I Saw It On Netflix: He Was A Quiet Man

MV5BMTUzMTI3NTkzMF5BMl5BanBnXkFtZTcwMzUxMjU1MQ@@._V1_SX214_It other reviews the main character, Bob Maconel (played by Christian Slater) is referred to as a troubled loner. This character is more than troubled, he is psychotic. For example, he is deeply attached to one of his possessions. A Hula doll. You know the kind, they shimmy when moved, a bobble hipped doll, if you will. Anyone who is attached to one of these is probably a little crazy but otherwise OK, if the behavior stops there. For Bob Maconel it does not. He talks to his pet fish. Still, many, otherwise rational people, talk to their pets, some even talk to their plants. It’s a free country, you can talk to your underpants if you want but if they start answering you, wondering what kind of day you’ve had, for example, you may be in over your head. Bob Maconel is in over his head. If you could make one of those, `you know you’re crazy when…’ sentences to describe his fix it would be this: You know you’re crazy when even your daydreams don’t come out the way you want them too. Your daydreams, for god’s sake. Is nothing sacred?

Bob is teased and taunted by his office mates but more crushing to his ego is how easily and completely he is ignored by people in the office. He is not invisible he is non-existent. He bring a revolver to the office and plans to kill those around him. When he gets home his fish chastises him for not carrying out his plan of ‘murdering the bastards’ (to quote the fish). In his cubicle the next day he loads the revolver with trembling fingers. He drops the last shell and it rolls out under the partition. He gets down on his hands and knees to look for it and he spots it just as someone steps on it. Suddenly he hears shots being fired and pandemonium erupts. He scrambles to his feet to find that another office mate has gone on his killing rampage for him.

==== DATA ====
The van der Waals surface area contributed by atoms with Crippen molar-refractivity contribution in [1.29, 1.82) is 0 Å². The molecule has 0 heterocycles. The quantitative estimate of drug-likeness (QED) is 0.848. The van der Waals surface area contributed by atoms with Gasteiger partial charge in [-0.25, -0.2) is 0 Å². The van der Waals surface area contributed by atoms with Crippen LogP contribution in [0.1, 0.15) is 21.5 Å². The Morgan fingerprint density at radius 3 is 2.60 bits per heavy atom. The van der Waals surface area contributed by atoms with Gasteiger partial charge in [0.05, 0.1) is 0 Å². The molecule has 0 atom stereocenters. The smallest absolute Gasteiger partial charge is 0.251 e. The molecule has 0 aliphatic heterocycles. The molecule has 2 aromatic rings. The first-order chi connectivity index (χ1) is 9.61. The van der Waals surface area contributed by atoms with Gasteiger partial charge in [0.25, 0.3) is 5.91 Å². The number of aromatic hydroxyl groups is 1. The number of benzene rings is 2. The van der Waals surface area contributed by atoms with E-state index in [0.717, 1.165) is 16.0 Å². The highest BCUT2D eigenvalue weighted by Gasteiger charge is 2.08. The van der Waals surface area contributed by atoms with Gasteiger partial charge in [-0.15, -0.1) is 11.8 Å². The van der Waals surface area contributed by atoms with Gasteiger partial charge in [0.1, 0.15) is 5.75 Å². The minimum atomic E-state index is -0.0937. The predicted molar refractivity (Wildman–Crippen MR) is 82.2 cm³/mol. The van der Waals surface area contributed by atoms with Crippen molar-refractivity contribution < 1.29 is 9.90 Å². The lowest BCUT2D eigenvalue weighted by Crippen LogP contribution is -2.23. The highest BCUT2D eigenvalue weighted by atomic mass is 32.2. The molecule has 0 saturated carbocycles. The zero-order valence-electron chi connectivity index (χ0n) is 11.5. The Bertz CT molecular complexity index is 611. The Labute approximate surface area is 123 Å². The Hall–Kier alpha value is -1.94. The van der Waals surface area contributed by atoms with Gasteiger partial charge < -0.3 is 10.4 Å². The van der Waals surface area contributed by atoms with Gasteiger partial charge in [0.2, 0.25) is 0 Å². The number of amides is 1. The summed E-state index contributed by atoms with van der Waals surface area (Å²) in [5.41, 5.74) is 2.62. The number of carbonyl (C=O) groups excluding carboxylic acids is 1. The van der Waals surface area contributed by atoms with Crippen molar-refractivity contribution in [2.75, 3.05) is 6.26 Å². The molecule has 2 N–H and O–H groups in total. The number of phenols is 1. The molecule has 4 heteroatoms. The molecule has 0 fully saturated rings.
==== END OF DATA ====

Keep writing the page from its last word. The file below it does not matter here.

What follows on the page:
This borrows a plot device from a movie and short story called An Occurrence at Owl Creek Bridge. It is carried out here to great effect. No one in this movie is given much to do. It centers completely on Bob Maconel. Christian Slater makes the most of the opportunity. From his make-up, the reddened cheeks, which make him appear both embarrassed and boiling to the point of explosion, to his fervent autistic rocking in his easy chair, he has found the inner workings of the psychotic mind and made them visible for all to see.

 

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